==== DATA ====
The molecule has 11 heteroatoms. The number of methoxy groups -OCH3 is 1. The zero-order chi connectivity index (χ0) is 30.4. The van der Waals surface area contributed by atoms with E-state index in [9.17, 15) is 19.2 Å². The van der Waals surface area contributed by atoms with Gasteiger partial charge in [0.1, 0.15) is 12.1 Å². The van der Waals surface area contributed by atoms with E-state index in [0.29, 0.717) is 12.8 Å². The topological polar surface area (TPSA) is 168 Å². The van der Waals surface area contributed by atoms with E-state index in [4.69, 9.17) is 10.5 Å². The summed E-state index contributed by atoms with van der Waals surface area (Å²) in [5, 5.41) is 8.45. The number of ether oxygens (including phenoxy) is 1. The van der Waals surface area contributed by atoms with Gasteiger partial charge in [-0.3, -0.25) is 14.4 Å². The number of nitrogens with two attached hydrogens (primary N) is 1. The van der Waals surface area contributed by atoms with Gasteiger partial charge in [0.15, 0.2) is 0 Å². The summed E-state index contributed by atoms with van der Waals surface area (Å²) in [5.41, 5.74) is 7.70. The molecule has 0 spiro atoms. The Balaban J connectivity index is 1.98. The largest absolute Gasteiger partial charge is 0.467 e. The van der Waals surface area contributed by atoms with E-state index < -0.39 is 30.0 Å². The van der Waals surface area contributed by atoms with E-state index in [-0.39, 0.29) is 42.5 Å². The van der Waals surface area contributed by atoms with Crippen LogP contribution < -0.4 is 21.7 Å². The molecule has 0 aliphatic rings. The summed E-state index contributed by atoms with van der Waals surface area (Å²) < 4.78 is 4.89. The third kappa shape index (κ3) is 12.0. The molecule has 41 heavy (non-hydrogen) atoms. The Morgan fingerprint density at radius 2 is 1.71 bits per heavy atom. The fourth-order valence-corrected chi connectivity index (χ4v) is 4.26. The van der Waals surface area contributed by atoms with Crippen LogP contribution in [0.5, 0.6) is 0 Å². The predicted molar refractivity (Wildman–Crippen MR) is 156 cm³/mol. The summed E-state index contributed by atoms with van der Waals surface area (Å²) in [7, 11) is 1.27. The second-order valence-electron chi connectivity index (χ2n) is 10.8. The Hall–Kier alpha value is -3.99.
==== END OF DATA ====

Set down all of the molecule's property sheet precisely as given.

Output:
The molecule has 11 heteroatoms. The number of methoxy groups -OCH3 is 1. The zero-order chi connectivity index (χ0) is 30.4. The van der Waals surface area contributed by atoms with E-state index in [9.17, 15) is 19.2 Å². The van der Waals surface area contributed by atoms with Gasteiger partial charge in [0.1, 0.15) is 12.1 Å². The van der Waals surface area contributed by atoms with E-state index in [0.29, 0.717) is 12.8 Å². The topological polar surface area (TPSA) is 168 Å². The van der Waals surface area contributed by atoms with E-state index in [4.69, 9.17) is 10.5 Å². The summed E-state index contributed by atoms with van der Waals surface area (Å²) in [5, 5.41) is 8.45. The number of ether oxygens (including phenoxy) is 1. The van der Waals surface area contributed by atoms with Gasteiger partial charge in [-0.3, -0.25) is 14.4 Å². The number of nitrogens with two attached hydrogens (primary N) is 1. The van der Waals surface area contributed by atoms with Gasteiger partial charge in [0.15, 0.2) is 0 Å². The summed E-state index contributed by atoms with van der Waals surface area (Å²) in [5.41, 5.74) is 7.70. The molecule has 0 spiro atoms. The Balaban J connectivity index is 1.98. The largest absolute Gasteiger partial charge is 0.467 e. The van der Waals surface area contributed by atoms with E-state index < -0.39 is 30.0 Å². The van der Waals surface area contributed by atoms with E-state index in [-0.39, 0.29) is 42.5 Å². The van der Waals surface area contributed by atoms with Crippen LogP contribution < -0.4 is 21.7 Å². The molecule has 0 aliphatic rings. The summed E-state index contributed by atoms with van der Waals surface area (Å²) < 4.78 is 4.89. The third kappa shape index (κ3) is 12.0. The molecule has 41 heavy (non-hydrogen) atoms. The Morgan fingerprint density at radius 2 is 1.71 bits per heavy atom. The fourth-order valence-corrected chi connectivity index (χ4v) is 4.26. The van der Waals surface area contributed by atoms with Crippen LogP contribution in [0.5, 0.6) is 0 Å². The predicted molar refractivity (Wildman–Crippen MR) is 156 cm³/mol. The summed E-state index contributed by atoms with van der Waals surface area (Å²) in [7, 11) is 1.27. The second-order valence-electron chi connectivity index (χ2n) is 10.8. The Hall–Kier alpha value is -3.99.